Further, the Hon’ble High Court of Uttrakhand considered the question whether the entire mobilization revenue was chargeable to tax in India despite the fact that major part of the said activity was carried outside India and whether provisions of section 44BB would override Section 5. It was held by the Hon’ble High Court of Uttrakhand that Section 5 contains the scope of total income, which provides that subject to the provisions of this Act, the total income of any previous year of a person who is a resident includes all income as described under this Section and Section 9 provides the incomes deemed to accrue or arise in India in the contingencies described under this Section. Therefore, Section 5 and Section 9 both are aimed at the income for the taxability under Section 4 of the act, while Section 44 BB does not take into account the income for calculating the aggregate amount to calculate 10 per cent profit and gains. Profit and gains is a type of income to be taxed under a legal fiction i.e. @ 10 per cent of the amount specified in sub-section (2) of Section 44 BB. Section 44BB is a special provision relating to non-resident assessee who is providing services and facilities in connection with, or supply of plant and machinery on hire used, or to be used, in the prospecting for, or extraction or production of, mineral oils in or outside India. The Section is a complete code in itself.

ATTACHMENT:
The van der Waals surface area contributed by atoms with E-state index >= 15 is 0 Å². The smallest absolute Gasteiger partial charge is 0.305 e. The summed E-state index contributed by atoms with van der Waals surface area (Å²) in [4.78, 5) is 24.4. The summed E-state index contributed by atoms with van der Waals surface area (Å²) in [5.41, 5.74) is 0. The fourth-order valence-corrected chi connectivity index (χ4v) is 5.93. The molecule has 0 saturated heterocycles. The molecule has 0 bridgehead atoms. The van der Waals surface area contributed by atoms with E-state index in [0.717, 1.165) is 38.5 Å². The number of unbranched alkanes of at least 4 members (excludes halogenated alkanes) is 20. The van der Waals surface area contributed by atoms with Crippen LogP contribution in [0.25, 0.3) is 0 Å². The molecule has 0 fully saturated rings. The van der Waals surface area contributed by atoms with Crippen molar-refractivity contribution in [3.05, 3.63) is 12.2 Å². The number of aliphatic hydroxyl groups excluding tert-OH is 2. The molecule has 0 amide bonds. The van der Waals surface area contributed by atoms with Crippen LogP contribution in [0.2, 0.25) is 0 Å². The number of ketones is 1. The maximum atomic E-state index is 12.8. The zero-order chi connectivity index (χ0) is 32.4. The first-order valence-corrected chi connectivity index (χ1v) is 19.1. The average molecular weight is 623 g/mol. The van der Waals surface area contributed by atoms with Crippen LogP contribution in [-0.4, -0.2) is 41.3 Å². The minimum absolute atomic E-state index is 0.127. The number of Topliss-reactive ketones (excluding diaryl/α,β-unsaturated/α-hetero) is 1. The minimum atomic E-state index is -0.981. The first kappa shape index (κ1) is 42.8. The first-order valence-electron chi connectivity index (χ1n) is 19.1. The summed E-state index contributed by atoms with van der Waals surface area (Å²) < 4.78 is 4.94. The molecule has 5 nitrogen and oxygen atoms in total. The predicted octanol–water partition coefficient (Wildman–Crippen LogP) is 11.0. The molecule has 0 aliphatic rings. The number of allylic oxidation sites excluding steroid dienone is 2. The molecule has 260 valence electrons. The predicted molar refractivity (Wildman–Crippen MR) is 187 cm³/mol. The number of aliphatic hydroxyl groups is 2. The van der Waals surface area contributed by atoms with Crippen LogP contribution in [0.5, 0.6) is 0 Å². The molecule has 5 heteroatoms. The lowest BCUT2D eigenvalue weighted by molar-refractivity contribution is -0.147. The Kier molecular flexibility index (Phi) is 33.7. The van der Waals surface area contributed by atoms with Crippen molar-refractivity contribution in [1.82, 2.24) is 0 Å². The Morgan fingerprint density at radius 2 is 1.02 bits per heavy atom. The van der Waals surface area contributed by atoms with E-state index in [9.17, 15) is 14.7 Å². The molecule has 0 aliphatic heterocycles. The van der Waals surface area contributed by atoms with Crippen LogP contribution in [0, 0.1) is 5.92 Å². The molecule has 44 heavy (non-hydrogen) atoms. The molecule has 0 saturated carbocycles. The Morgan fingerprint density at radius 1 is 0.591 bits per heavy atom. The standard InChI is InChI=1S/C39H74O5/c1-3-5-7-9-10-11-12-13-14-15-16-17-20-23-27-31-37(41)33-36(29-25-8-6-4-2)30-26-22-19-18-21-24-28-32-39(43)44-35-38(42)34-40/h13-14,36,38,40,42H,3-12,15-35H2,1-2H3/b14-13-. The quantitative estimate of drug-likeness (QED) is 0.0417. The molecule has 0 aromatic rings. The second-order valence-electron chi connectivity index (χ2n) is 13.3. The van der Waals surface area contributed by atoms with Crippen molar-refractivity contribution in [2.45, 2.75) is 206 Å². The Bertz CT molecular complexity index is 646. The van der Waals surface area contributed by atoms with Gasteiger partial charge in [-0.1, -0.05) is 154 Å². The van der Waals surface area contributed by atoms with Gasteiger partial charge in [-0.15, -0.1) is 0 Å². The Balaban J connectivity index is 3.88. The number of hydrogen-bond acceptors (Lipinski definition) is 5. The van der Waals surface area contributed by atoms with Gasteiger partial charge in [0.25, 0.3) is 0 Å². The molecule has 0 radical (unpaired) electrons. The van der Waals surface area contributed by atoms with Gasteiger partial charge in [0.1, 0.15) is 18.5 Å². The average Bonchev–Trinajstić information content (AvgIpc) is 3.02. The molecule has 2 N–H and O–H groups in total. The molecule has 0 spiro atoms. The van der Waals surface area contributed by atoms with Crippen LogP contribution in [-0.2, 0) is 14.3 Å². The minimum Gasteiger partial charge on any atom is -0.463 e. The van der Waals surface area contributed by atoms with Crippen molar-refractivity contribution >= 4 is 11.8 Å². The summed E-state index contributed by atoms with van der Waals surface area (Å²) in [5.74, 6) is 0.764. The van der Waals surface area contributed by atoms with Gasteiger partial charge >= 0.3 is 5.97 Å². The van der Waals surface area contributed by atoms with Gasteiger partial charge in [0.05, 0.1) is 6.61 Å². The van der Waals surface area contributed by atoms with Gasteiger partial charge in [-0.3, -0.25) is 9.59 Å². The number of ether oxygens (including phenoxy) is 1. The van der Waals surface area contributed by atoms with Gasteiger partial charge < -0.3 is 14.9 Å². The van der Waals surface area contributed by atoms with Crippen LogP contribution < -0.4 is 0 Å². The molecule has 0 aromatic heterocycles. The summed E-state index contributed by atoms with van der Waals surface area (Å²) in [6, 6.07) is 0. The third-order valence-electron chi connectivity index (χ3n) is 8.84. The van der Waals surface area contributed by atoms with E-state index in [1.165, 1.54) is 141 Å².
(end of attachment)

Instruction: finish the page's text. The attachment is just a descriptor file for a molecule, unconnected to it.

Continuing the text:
This Authority has also taken a view in the case of Geofizyka Torun Sp.zo and Bergen Oilfield Services AS that ‘there is no scope under the provision of Section 44BB to split revenue attributable to activities in India and outside India, where the income is offered to tax on deemed profit basis. Accordingly the mobilization and de-mobilization revenue relating to the vessel travelled outside the Indian territorial waters would be included in the gross revenue for determining the deemed profit.’ It must be noted that section 44BB was introduced by the Finance Act, 1987, with retrospective effect from 1.4.1983, as it was felt that the computation of income on net basis in such a business was complicated. So, a lower tax @ 10% (as againsthigher tax on FTS and on net basis) on deemed profits and gains of the aggregate amount as specified in sub section (2) was prescribed, without splitting up the amount on the basis of place of payment. Therefore, there is no scope of splitting up the amount paid in or outside India.